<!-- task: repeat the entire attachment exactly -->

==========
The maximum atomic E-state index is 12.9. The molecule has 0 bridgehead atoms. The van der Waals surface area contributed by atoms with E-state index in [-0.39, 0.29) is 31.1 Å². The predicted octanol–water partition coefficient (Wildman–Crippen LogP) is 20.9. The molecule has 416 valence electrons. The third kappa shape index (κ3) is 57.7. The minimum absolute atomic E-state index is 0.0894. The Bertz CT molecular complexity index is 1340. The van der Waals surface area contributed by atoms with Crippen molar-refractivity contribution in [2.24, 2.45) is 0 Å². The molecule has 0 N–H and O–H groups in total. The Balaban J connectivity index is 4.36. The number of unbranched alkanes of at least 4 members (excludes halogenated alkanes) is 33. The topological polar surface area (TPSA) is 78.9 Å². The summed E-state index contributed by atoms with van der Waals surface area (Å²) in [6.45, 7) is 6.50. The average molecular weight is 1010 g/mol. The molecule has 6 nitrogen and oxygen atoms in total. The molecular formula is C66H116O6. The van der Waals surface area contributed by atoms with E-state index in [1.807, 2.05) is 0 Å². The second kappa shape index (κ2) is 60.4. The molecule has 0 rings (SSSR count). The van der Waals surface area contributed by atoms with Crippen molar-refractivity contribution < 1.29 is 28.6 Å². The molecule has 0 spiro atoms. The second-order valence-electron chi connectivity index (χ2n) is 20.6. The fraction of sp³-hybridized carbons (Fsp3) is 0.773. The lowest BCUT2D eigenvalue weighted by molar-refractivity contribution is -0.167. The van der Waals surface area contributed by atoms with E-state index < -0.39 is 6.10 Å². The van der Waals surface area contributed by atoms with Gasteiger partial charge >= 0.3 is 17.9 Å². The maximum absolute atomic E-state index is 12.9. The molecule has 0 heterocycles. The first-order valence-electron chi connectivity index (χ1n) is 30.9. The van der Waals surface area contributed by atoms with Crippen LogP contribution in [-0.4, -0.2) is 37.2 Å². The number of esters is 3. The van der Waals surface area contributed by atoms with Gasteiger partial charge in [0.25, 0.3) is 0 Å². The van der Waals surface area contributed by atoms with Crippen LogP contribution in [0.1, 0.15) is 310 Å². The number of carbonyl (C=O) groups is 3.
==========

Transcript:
The maximum atomic E-state index is 12.9. The molecule has 0 bridgehead atoms. The van der Waals surface area contributed by atoms with E-state index in [-0.39, 0.29) is 31.1 Å². The predicted octanol–water partition coefficient (Wildman–Crippen LogP) is 20.9. The molecule has 416 valence electrons. The third kappa shape index (κ3) is 57.7. The minimum absolute atomic E-state index is 0.0894. The Bertz CT molecular complexity index is 1340. The van der Waals surface area contributed by atoms with Crippen molar-refractivity contribution in [2.24, 2.45) is 0 Å². The molecule has 0 N–H and O–H groups in total. The Balaban J connectivity index is 4.36. The number of unbranched alkanes of at least 4 members (excludes halogenated alkanes) is 33. The topological polar surface area (TPSA) is 78.9 Å². The summed E-state index contributed by atoms with van der Waals surface area (Å²) in [6.45, 7) is 6.50. The average molecular weight is 1010 g/mol. The molecule has 6 nitrogen and oxygen atoms in total. The molecular formula is C66H116O6. The van der Waals surface area contributed by atoms with E-state index in [1.807, 2.05) is 0 Å². The second kappa shape index (κ2) is 60.4. The molecule has 0 rings (SSSR count). The van der Waals surface area contributed by atoms with Crippen molar-refractivity contribution < 1.29 is 28.6 Å². The molecule has 0 spiro atoms. The second-order valence-electron chi connectivity index (χ2n) is 20.6. The fraction of sp³-hybridized carbons (Fsp3) is 0.773. The lowest BCUT2D eigenvalue weighted by molar-refractivity contribution is -0.167. The van der Waals surface area contributed by atoms with E-state index < -0.39 is 6.10 Å². The van der Waals surface area contributed by atoms with Gasteiger partial charge >= 0.3 is 17.9 Å². The maximum absolute atomic E-state index is 12.9. The molecule has 0 heterocycles. The first-order valence-electron chi connectivity index (χ1n) is 30.9. The van der Waals surface area contributed by atoms with Crippen LogP contribution in [-0.4, -0.2) is 37.2 Å². The number of esters is 3. The van der Waals surface area contributed by atoms with Gasteiger partial charge in [0.25, 0.3) is 0 Å². The van der Waals surface area contributed by atoms with Crippen LogP contribution in [0.1, 0.15) is 310 Å². The number of carbonyl (C=O) groups is 3.